The political leader of loyalism says the IRA Army Council poses no threat.
Dawn Purvis was speaking hours before today’s publication of the latest IMC assessment on the structures of the IRA — a report that is seen as crucial to progress on the deadlocked issue of policing and justice powers.
The commissioners of the Independent Monitoring Commission are expected to report that the IRA no longer poses a terrorist threat and that the organisation is withering away.
While it will not say that the Army Council has been disbanded, its assessment, according to a source, is that “the IRA’s terrorist capacity has effectively disappeared”.
Speaking to the Belfast Telegraph, the Stormont MLA and leader of the Progressive Unionist Party Dawn Purvis said:
“I think the existence of the Army Council has been instrumental in the conflict transformation programme of the republican movement over the past number of years.
“I don’t think they have posed a threat for quite some time.”
But she warned the peace process “has the potential to unravel, because what we are seeing played out is a game of one-upmanship between the DUP and Sinn Fein. If the DUP make the Army Council the issue then it becomes the issue and as we saw in the past over decommissioning the price of that gets higher and higher,” Ms Purvis said.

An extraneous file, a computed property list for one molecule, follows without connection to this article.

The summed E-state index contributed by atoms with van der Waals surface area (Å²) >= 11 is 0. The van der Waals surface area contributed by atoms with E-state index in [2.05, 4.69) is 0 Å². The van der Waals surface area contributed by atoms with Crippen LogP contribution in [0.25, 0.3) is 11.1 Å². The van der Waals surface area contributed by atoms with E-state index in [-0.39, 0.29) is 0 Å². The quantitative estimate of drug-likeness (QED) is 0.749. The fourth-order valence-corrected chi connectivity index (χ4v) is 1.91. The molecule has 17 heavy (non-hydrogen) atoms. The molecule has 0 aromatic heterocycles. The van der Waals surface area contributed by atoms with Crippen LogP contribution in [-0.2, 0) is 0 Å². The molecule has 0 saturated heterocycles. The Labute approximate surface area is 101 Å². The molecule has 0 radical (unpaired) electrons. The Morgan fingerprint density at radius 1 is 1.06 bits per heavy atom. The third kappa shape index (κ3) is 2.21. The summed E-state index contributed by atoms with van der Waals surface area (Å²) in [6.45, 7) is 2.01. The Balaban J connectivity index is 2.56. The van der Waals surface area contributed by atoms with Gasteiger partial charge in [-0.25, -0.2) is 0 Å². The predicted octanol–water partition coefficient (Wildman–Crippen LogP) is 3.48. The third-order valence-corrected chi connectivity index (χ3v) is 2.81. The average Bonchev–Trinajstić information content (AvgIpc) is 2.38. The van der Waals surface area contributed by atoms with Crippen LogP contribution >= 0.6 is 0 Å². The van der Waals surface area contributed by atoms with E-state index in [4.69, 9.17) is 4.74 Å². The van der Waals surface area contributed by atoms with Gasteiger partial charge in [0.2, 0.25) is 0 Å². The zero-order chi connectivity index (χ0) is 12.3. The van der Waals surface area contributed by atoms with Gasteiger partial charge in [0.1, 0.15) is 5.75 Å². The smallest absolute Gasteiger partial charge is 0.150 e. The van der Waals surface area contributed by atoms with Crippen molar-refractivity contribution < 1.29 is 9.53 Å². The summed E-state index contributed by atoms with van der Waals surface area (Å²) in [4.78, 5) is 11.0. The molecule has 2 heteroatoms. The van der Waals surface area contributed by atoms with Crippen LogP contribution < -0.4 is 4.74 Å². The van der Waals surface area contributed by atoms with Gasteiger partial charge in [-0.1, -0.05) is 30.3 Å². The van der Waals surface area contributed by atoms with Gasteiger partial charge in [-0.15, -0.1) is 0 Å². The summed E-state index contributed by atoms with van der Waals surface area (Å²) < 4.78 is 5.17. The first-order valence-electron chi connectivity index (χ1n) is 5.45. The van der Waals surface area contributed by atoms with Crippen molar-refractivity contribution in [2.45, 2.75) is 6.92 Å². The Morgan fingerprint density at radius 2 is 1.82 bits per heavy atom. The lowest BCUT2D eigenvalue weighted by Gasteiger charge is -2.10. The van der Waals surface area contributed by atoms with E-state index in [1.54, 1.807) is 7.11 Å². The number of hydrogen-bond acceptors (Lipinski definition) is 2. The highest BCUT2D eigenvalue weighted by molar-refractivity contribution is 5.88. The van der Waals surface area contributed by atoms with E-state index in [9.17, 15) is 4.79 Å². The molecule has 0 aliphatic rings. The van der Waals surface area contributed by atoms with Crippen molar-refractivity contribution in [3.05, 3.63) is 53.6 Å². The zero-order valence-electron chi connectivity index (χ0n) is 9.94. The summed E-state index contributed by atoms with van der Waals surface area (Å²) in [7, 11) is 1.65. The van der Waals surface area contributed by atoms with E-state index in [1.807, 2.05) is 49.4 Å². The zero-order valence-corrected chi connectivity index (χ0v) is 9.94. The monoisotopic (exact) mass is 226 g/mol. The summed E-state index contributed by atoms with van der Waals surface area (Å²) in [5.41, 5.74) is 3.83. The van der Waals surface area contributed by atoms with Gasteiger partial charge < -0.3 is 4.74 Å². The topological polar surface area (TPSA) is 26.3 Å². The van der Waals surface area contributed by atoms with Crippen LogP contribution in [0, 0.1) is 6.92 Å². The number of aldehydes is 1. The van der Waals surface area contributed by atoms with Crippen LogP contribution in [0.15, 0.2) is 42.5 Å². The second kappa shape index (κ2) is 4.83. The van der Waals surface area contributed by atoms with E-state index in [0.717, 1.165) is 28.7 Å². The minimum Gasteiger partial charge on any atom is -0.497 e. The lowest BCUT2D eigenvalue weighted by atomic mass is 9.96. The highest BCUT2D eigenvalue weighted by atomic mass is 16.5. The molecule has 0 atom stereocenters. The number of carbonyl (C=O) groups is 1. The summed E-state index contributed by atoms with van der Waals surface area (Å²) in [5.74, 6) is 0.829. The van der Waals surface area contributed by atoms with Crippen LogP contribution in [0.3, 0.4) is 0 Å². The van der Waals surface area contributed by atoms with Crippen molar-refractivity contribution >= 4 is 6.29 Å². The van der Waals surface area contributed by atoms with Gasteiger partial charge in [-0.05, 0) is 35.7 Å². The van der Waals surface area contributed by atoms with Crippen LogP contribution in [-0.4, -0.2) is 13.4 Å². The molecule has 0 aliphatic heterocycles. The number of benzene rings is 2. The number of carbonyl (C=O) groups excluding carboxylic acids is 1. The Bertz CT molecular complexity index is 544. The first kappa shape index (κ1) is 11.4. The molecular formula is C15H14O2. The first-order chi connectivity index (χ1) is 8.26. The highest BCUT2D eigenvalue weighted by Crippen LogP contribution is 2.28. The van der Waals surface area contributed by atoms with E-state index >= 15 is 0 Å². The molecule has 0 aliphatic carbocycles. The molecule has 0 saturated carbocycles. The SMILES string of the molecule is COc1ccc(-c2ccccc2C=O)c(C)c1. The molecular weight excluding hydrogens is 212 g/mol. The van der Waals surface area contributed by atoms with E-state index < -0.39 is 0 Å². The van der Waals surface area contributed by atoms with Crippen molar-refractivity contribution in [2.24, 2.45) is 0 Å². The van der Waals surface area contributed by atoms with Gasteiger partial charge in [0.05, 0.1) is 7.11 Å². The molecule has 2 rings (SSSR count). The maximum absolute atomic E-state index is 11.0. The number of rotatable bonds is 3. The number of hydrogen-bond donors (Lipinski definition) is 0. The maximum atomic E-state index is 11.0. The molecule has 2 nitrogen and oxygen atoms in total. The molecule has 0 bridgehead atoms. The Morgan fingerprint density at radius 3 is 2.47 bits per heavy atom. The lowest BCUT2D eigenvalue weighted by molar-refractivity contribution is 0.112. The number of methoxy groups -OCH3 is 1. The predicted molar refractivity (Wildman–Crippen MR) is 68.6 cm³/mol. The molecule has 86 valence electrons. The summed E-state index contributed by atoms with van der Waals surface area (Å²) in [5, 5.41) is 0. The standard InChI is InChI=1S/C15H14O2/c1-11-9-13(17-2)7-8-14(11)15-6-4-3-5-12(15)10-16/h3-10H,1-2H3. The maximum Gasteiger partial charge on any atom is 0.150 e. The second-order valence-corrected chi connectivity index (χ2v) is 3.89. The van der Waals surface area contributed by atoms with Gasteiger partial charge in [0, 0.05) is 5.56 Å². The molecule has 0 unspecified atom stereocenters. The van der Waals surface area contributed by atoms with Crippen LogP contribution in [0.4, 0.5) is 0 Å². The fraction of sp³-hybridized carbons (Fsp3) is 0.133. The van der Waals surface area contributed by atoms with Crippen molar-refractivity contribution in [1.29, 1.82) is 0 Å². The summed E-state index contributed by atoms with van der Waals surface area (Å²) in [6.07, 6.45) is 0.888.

What she means is there will be a political cost to unionism, which she says is being pushed “to the very edge” by the republican position on issues such as the Maze Stadium, Irish language and education reforms.
The IMC finalised its Army Council report on Sunday, and ahead of publication today DUP leader and First Minister Peter Robinson warned that the IRA’s structures “must be removed completely”.
Quoted elsewhere in this newspaper, the Derry businessman Brendan Duddy, who was the “backchannel link” between the British Government and the republican leadership in the pre-ceasefire years, said:
“No one in the IRA... is going back to war. At what point do we move on?”
A senior loyalist paramilitary source commented: “I wouldn’t see them (the Army Council) as a threat. I think they (the DUP) are still stalling for time. I also think the stalling could be because they have not got all their supporters with them. But they need to get brave and do what is right for the country,” he said.